When discussing Mr. Peacocke’s rescue of the student from the stream, Dr. Wortle tells Mr. Peacocke that he felt lucky to have had a man such as Mr. Peacocke “ready at such an emergence.” “Emergence” here works like “emergency,” but perhaps we should also sense some of its literal etymological meaning at play: its Latin components e– (“out from”) and merg- (“plunge”) bespeak a coming out of water, and Mr. Peacocke’s response to the emergency was to bring the student out of the stream. [RR 2014]
Ferdinand Lefroy’s actions “solve all bonds of affection” between himself and his wife. Trollope uses “solve” here to signify something equivalent to the Latin verb solvere from which it is derived: “to loosen, break up.” [RR 2014]
The phrase facile princeps is used to set Mr. Peacocke apart from the other teachers and is Latin for “easily foremost.” This specific phrase can be found five times in Cicero’s work and hardly at all in the texts of other Latin authors; the praise it conveys carries weight by virtue of both its meaning and Cicero’s own status within the Classical canon. Cicero had a significant place in the Classical curriculum of the 19th c., and so it is particularly apt to use a Ciceronian phrase to describe Mr. Peacocke, the Classics master and the best of the teachers at the school. [JE & RR 2014]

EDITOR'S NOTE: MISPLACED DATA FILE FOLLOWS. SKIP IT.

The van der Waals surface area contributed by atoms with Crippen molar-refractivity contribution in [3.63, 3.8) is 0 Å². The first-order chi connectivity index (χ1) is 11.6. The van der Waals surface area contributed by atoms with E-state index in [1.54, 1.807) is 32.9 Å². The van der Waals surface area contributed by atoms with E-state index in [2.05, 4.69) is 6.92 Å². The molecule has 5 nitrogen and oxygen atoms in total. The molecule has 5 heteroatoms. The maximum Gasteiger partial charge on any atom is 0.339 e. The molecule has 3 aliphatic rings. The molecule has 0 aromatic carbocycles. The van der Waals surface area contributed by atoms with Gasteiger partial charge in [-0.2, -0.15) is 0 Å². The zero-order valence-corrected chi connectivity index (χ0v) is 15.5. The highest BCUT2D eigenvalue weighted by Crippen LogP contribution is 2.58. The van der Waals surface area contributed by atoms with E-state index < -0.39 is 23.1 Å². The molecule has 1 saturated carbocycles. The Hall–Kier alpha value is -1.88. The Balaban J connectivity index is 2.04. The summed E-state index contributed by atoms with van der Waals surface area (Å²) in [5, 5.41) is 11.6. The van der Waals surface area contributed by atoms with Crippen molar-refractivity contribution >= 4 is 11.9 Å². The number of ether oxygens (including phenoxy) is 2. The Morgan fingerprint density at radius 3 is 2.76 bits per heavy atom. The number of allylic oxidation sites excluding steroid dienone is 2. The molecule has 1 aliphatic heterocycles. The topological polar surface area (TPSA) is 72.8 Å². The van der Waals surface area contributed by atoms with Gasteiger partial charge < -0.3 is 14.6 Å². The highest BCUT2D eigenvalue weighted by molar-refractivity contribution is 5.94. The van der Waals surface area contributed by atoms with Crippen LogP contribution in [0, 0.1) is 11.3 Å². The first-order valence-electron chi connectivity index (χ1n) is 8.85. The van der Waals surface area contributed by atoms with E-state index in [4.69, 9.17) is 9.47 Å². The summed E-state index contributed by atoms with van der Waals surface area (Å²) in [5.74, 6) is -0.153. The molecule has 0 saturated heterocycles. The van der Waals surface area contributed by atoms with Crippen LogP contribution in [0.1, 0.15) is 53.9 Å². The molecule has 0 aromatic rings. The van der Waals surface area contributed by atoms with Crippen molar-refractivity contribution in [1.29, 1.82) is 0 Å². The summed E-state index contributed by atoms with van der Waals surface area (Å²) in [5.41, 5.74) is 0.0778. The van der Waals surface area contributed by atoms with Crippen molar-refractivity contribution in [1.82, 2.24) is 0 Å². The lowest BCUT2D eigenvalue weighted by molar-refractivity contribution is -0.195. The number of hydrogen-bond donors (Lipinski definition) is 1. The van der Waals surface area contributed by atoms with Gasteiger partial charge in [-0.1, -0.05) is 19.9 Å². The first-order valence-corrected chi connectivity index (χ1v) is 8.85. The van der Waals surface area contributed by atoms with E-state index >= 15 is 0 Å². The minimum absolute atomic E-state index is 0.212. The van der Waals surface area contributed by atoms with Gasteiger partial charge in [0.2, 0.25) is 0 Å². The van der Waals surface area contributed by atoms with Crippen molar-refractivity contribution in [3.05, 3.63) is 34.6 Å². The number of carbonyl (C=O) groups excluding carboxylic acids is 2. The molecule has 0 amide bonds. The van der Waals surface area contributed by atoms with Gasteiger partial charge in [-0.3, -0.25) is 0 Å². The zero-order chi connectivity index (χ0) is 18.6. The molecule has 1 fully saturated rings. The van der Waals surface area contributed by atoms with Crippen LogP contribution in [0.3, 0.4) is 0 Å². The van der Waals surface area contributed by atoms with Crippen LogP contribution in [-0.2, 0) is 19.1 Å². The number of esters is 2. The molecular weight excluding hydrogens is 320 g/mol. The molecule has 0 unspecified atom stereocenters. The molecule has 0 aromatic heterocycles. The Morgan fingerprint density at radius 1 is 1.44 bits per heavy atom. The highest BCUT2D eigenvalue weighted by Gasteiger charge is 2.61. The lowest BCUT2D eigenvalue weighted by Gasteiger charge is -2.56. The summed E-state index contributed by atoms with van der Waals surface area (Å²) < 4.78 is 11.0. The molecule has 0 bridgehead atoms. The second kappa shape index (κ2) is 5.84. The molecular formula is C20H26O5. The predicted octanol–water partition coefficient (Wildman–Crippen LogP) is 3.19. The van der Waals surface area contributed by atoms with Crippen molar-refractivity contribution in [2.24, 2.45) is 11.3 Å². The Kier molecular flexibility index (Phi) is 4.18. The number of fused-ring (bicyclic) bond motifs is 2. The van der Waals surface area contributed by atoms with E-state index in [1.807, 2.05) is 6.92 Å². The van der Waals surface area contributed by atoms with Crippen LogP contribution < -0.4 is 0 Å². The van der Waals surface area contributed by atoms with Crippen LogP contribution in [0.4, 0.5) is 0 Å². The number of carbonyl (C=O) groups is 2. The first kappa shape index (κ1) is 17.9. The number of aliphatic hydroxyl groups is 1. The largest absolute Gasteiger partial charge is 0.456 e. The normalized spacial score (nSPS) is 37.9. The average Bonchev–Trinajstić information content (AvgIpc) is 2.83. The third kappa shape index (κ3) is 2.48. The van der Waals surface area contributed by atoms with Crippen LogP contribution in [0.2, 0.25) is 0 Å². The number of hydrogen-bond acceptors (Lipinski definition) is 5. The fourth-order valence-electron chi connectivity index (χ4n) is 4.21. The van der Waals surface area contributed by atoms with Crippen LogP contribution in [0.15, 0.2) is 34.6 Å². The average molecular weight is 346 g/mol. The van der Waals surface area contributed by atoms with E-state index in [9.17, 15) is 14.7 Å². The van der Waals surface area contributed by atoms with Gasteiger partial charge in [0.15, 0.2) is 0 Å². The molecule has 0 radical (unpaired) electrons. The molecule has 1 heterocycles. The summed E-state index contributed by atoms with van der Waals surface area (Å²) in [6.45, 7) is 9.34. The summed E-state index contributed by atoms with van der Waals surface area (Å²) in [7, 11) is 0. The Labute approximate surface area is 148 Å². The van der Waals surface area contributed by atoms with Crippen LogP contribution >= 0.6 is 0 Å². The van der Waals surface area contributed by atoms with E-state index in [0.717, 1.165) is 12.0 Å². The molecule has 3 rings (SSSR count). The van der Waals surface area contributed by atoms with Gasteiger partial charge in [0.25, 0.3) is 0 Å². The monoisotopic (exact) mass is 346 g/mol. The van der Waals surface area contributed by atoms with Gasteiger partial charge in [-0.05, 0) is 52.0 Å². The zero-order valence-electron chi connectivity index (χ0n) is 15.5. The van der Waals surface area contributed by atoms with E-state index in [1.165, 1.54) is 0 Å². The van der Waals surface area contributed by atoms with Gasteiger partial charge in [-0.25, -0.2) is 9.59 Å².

Sources: Cicero, Post Reditum in Senatu 5, De Oratore 3.60, De Divinatione 2.87, Timaeus 2, Epistulae ad Familiares 6.10a.
Whereas the reference in Chapter 1 to Dr. Wortle as Jupiter was made by Trollope-as-narrator, in this instance Mrs. Peacocke introduces the Classical reference. Whether or not a character is able to deploy Classics appropriately is a testament to their ability to judge the situation or characters around them and draw an apt comparison. In repeating and reinforcing a use of Classics employed earlier by the author Mrs. Peacocke is shown to have an insight into Dr. Wortle’s character similar to the author’s own. This conversation between husband and wife also shows that they are equals, able to banter as peers using the Classical reference. Mrs. Peacocke is even able to transfer the joke from Jupiter-the-god to Jupiter-the-planet, demonstrating her quick wit. [JE & RR 2014]